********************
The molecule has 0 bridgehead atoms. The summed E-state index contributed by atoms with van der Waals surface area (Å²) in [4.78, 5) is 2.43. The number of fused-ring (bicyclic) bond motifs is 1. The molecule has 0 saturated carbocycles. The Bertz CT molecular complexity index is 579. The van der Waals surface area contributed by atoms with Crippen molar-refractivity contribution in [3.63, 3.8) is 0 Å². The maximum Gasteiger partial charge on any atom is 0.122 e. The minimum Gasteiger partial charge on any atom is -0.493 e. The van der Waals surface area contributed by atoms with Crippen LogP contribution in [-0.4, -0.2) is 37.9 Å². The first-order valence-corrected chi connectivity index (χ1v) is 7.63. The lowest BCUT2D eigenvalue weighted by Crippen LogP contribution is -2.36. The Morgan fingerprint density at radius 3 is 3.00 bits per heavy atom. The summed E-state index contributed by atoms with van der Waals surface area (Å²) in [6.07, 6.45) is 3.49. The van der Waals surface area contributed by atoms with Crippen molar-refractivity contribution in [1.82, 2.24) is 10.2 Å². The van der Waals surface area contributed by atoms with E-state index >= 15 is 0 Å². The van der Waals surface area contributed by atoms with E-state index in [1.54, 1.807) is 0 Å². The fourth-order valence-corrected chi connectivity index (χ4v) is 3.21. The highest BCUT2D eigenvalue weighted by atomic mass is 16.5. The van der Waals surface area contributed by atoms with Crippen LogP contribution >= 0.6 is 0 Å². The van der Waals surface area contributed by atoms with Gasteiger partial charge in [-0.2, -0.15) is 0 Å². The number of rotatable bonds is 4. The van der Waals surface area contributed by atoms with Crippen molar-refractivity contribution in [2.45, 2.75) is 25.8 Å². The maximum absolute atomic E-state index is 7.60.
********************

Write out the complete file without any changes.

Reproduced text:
The molecule has 0 bridgehead atoms. The summed E-state index contributed by atoms with van der Waals surface area (Å²) in [4.78, 5) is 2.43. The number of fused-ring (bicyclic) bond motifs is 1. The molecule has 0 saturated carbocycles. The Bertz CT molecular complexity index is 579. The van der Waals surface area contributed by atoms with Crippen molar-refractivity contribution in [3.63, 3.8) is 0 Å². The maximum Gasteiger partial charge on any atom is 0.122 e. The minimum Gasteiger partial charge on any atom is -0.493 e. The van der Waals surface area contributed by atoms with Crippen LogP contribution in [-0.4, -0.2) is 37.9 Å². The first-order valence-corrected chi connectivity index (χ1v) is 7.63. The lowest BCUT2D eigenvalue weighted by Crippen LogP contribution is -2.36. The Morgan fingerprint density at radius 3 is 3.00 bits per heavy atom. The summed E-state index contributed by atoms with van der Waals surface area (Å²) in [6.07, 6.45) is 3.49. The van der Waals surface area contributed by atoms with Crippen molar-refractivity contribution in [1.82, 2.24) is 10.2 Å². The van der Waals surface area contributed by atoms with E-state index >= 15 is 0 Å². The van der Waals surface area contributed by atoms with E-state index in [1.54, 1.807) is 0 Å². The fourth-order valence-corrected chi connectivity index (χ4v) is 3.21. The highest BCUT2D eigenvalue weighted by atomic mass is 16.5. The van der Waals surface area contributed by atoms with Crippen LogP contribution >= 0.6 is 0 Å². The van der Waals surface area contributed by atoms with Gasteiger partial charge in [-0.2, -0.15) is 0 Å². The number of rotatable bonds is 4. The van der Waals surface area contributed by atoms with Crippen molar-refractivity contribution in [2.45, 2.75) is 25.8 Å². The maximum absolute atomic E-state index is 7.60.